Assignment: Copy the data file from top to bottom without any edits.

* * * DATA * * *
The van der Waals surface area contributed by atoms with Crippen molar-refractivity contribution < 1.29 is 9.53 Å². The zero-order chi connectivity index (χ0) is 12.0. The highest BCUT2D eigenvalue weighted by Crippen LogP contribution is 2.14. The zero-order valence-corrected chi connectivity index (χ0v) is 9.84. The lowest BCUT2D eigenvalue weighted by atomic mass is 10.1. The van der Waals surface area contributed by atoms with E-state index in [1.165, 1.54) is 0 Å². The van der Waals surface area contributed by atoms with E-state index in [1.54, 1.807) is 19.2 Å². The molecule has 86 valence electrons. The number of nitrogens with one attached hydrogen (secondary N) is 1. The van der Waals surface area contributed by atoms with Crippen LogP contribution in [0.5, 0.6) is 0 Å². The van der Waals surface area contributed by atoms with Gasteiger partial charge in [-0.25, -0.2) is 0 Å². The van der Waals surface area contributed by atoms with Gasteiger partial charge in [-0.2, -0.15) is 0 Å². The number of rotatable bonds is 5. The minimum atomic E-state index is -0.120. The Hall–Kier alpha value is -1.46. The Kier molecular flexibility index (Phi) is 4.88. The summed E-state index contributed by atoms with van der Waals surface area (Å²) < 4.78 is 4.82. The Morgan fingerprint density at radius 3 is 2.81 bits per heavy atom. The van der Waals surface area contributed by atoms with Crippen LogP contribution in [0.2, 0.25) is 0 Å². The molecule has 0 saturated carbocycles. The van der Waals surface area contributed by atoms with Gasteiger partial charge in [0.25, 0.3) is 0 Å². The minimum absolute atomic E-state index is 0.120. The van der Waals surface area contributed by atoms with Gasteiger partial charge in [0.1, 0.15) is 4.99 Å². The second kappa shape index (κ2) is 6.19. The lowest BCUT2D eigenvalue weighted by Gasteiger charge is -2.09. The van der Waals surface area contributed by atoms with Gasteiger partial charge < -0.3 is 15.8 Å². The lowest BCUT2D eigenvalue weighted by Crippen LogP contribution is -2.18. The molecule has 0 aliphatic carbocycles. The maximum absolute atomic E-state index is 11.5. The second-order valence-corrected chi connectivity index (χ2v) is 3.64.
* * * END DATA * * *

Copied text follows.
The van der Waals surface area contributed by atoms with Crippen molar-refractivity contribution < 1.29 is 9.53 Å². The zero-order chi connectivity index (χ0) is 12.0. The highest BCUT2D eigenvalue weighted by Crippen LogP contribution is 2.14. The zero-order valence-corrected chi connectivity index (χ0v) is 9.84. The lowest BCUT2D eigenvalue weighted by atomic mass is 10.1. The van der Waals surface area contributed by atoms with E-state index in [1.165, 1.54) is 0 Å². The van der Waals surface area contributed by atoms with E-state index in [1.54, 1.807) is 19.2 Å². The molecule has 86 valence electrons. The number of nitrogens with one attached hydrogen (secondary N) is 1. The van der Waals surface area contributed by atoms with Crippen LogP contribution in [0.5, 0.6) is 0 Å². The van der Waals surface area contributed by atoms with Gasteiger partial charge in [-0.25, -0.2) is 0 Å². The van der Waals surface area contributed by atoms with Gasteiger partial charge in [-0.2, -0.15) is 0 Å². The number of rotatable bonds is 5. The minimum atomic E-state index is -0.120. The Hall–Kier alpha value is -1.46. The Kier molecular flexibility index (Phi) is 4.88. The summed E-state index contributed by atoms with van der Waals surface area (Å²) < 4.78 is 4.82. The Morgan fingerprint density at radius 3 is 2.81 bits per heavy atom. The van der Waals surface area contributed by atoms with Crippen LogP contribution in [0.2, 0.25) is 0 Å². The molecule has 0 saturated carbocycles. The van der Waals surface area contributed by atoms with Gasteiger partial charge in [0.25, 0.3) is 0 Å². The minimum absolute atomic E-state index is 0.120. The van der Waals surface area contributed by atoms with Gasteiger partial charge in [0.1, 0.15) is 4.99 Å². The second kappa shape index (κ2) is 6.19. The lowest BCUT2D eigenvalue weighted by Gasteiger charge is -2.09. The van der Waals surface area contributed by atoms with Gasteiger partial charge < -0.3 is 15.8 Å². The lowest BCUT2D eigenvalue weighted by Crippen LogP contribution is -2.18. The molecule has 0 aliphatic carbocycles. The maximum absolute atomic E-state index is 11.5. The second-order valence-corrected chi connectivity index (χ2v) is 3.64.